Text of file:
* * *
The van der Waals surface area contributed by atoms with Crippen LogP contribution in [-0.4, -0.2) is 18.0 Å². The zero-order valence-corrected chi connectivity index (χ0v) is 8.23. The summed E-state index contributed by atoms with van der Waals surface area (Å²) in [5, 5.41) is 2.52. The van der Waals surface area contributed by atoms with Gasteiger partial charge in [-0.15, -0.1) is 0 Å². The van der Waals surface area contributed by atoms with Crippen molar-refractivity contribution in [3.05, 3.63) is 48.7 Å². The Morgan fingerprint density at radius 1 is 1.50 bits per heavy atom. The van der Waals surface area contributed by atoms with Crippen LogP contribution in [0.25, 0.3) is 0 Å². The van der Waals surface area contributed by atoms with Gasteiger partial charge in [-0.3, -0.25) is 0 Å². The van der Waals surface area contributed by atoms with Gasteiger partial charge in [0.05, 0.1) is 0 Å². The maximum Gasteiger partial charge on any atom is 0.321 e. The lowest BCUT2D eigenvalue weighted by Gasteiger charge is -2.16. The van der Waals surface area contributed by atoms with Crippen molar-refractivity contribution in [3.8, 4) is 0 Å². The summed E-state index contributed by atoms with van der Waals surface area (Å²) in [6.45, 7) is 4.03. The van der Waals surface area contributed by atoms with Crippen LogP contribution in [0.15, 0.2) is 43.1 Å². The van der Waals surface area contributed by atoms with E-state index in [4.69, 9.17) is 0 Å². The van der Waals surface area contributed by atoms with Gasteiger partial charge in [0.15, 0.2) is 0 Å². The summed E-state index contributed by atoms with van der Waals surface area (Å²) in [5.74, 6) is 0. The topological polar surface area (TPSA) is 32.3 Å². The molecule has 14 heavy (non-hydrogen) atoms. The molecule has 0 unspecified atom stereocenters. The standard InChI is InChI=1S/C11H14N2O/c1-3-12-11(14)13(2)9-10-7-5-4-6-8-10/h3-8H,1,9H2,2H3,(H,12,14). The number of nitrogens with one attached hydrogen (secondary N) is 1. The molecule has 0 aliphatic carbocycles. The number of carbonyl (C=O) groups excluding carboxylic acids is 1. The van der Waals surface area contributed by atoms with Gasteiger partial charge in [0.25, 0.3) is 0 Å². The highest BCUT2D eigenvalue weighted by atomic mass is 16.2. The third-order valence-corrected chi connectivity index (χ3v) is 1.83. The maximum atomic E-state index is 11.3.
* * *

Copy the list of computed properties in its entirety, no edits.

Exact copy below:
The van der Waals surface area contributed by atoms with Crippen LogP contribution in [-0.4, -0.2) is 18.0 Å². The zero-order valence-corrected chi connectivity index (χ0v) is 8.23. The summed E-state index contributed by atoms with van der Waals surface area (Å²) in [5, 5.41) is 2.52. The van der Waals surface area contributed by atoms with Gasteiger partial charge in [-0.15, -0.1) is 0 Å². The van der Waals surface area contributed by atoms with Crippen molar-refractivity contribution in [3.05, 3.63) is 48.7 Å². The Morgan fingerprint density at radius 1 is 1.50 bits per heavy atom. The van der Waals surface area contributed by atoms with Crippen LogP contribution in [0.25, 0.3) is 0 Å². The van der Waals surface area contributed by atoms with Gasteiger partial charge in [-0.3, -0.25) is 0 Å². The van der Waals surface area contributed by atoms with Gasteiger partial charge in [0.05, 0.1) is 0 Å². The maximum Gasteiger partial charge on any atom is 0.321 e. The lowest BCUT2D eigenvalue weighted by Gasteiger charge is -2.16. The van der Waals surface area contributed by atoms with Crippen molar-refractivity contribution in [3.8, 4) is 0 Å². The summed E-state index contributed by atoms with van der Waals surface area (Å²) in [6.45, 7) is 4.03. The van der Waals surface area contributed by atoms with Crippen LogP contribution in [0.15, 0.2) is 43.1 Å². The van der Waals surface area contributed by atoms with E-state index in [4.69, 9.17) is 0 Å². The van der Waals surface area contributed by atoms with Gasteiger partial charge in [0.15, 0.2) is 0 Å². The summed E-state index contributed by atoms with van der Waals surface area (Å²) in [5.74, 6) is 0. The topological polar surface area (TPSA) is 32.3 Å². The molecule has 14 heavy (non-hydrogen) atoms. The molecule has 0 unspecified atom stereocenters. The standard InChI is InChI=1S/C11H14N2O/c1-3-12-11(14)13(2)9-10-7-5-4-6-8-10/h3-8H,1,9H2,2H3,(H,12,14). The number of nitrogens with one attached hydrogen (secondary N) is 1. The molecule has 0 aliphatic carbocycles. The number of carbonyl (C=O) groups excluding carboxylic acids is 1. The van der Waals surface area contributed by atoms with Gasteiger partial charge in [0.25, 0.3) is 0 Å². The highest BCUT2D eigenvalue weighted by atomic mass is 16.2. The third-order valence-corrected chi connectivity index (χ3v) is 1.83. The maximum atomic E-state index is 11.3.